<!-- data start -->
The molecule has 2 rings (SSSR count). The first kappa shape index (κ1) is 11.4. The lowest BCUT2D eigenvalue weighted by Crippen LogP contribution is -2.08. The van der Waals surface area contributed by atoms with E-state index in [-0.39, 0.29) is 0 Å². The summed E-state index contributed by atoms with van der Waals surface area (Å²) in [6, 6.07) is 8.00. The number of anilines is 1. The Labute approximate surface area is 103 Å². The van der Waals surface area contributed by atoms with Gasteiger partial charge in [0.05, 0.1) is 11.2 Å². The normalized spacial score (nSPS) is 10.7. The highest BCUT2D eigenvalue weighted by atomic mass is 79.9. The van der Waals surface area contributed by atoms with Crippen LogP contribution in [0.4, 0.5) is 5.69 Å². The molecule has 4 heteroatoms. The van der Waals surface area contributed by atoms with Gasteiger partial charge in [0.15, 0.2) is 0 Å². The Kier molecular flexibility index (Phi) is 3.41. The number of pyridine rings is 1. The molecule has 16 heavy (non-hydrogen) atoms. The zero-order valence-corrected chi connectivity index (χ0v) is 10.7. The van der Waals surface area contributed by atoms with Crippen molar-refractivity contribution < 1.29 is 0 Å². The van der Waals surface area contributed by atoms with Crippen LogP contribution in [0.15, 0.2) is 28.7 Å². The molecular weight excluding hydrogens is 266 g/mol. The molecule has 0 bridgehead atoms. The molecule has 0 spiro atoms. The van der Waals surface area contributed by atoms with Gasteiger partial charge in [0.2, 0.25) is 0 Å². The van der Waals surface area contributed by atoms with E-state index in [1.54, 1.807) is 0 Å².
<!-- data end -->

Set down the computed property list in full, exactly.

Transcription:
The molecule has 2 rings (SSSR count). The first kappa shape index (κ1) is 11.4. The lowest BCUT2D eigenvalue weighted by Crippen LogP contribution is -2.08. The van der Waals surface area contributed by atoms with E-state index in [-0.39, 0.29) is 0 Å². The summed E-state index contributed by atoms with van der Waals surface area (Å²) in [6, 6.07) is 8.00. The number of anilines is 1. The Labute approximate surface area is 103 Å². The van der Waals surface area contributed by atoms with Gasteiger partial charge in [0.05, 0.1) is 11.2 Å². The normalized spacial score (nSPS) is 10.7. The highest BCUT2D eigenvalue weighted by atomic mass is 79.9. The van der Waals surface area contributed by atoms with Crippen LogP contribution in [0.4, 0.5) is 5.69 Å². The molecule has 4 heteroatoms. The van der Waals surface area contributed by atoms with Gasteiger partial charge in [0.15, 0.2) is 0 Å². The Kier molecular flexibility index (Phi) is 3.41. The number of pyridine rings is 1. The molecule has 16 heavy (non-hydrogen) atoms. The zero-order valence-corrected chi connectivity index (χ0v) is 10.7. The van der Waals surface area contributed by atoms with Crippen molar-refractivity contribution < 1.29 is 0 Å². The van der Waals surface area contributed by atoms with Crippen LogP contribution in [0.15, 0.2) is 28.7 Å². The molecular weight excluding hydrogens is 266 g/mol. The molecule has 0 bridgehead atoms. The molecule has 0 spiro atoms. The van der Waals surface area contributed by atoms with Gasteiger partial charge in [0.2, 0.25) is 0 Å². The van der Waals surface area contributed by atoms with E-state index in [1.54, 1.807) is 0 Å².